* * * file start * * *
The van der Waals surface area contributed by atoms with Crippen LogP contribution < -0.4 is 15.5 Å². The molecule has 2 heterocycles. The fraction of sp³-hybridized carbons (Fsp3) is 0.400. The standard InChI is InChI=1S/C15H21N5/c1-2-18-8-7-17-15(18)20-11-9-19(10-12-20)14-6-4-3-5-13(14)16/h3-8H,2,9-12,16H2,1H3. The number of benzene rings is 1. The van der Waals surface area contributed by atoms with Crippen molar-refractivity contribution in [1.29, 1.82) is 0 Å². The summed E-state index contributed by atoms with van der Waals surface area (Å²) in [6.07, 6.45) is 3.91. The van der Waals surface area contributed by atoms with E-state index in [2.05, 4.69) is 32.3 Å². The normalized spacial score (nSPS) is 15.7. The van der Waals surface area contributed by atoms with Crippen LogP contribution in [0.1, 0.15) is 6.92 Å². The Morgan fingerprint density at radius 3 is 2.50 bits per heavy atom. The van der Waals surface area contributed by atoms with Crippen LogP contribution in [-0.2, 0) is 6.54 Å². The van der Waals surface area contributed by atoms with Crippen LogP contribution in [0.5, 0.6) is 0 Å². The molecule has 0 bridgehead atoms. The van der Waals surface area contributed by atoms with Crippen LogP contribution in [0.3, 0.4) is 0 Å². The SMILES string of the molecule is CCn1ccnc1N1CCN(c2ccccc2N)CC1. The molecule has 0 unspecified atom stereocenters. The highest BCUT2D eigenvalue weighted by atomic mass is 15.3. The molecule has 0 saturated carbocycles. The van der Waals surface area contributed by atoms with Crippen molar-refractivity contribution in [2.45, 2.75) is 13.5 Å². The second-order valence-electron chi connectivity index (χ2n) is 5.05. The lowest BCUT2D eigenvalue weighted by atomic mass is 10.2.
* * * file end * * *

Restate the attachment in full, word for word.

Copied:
The van der Waals surface area contributed by atoms with Crippen LogP contribution < -0.4 is 15.5 Å². The molecule has 2 heterocycles. The fraction of sp³-hybridized carbons (Fsp3) is 0.400. The standard InChI is InChI=1S/C15H21N5/c1-2-18-8-7-17-15(18)20-11-9-19(10-12-20)14-6-4-3-5-13(14)16/h3-8H,2,9-12,16H2,1H3. The number of benzene rings is 1. The van der Waals surface area contributed by atoms with Crippen molar-refractivity contribution in [1.29, 1.82) is 0 Å². The summed E-state index contributed by atoms with van der Waals surface area (Å²) in [6.07, 6.45) is 3.91. The van der Waals surface area contributed by atoms with E-state index in [2.05, 4.69) is 32.3 Å². The normalized spacial score (nSPS) is 15.7. The van der Waals surface area contributed by atoms with Crippen LogP contribution in [0.1, 0.15) is 6.92 Å². The Morgan fingerprint density at radius 3 is 2.50 bits per heavy atom. The van der Waals surface area contributed by atoms with Crippen LogP contribution in [-0.2, 0) is 6.54 Å². The van der Waals surface area contributed by atoms with Crippen LogP contribution in [0.5, 0.6) is 0 Å². The molecule has 0 bridgehead atoms. The van der Waals surface area contributed by atoms with Crippen LogP contribution in [0.3, 0.4) is 0 Å². The SMILES string of the molecule is CCn1ccnc1N1CCN(c2ccccc2N)CC1. The molecule has 0 unspecified atom stereocenters. The highest BCUT2D eigenvalue weighted by atomic mass is 15.3. The molecule has 0 saturated carbocycles. The van der Waals surface area contributed by atoms with Crippen molar-refractivity contribution in [2.45, 2.75) is 13.5 Å². The second-order valence-electron chi connectivity index (χ2n) is 5.05. The lowest BCUT2D eigenvalue weighted by atomic mass is 10.2.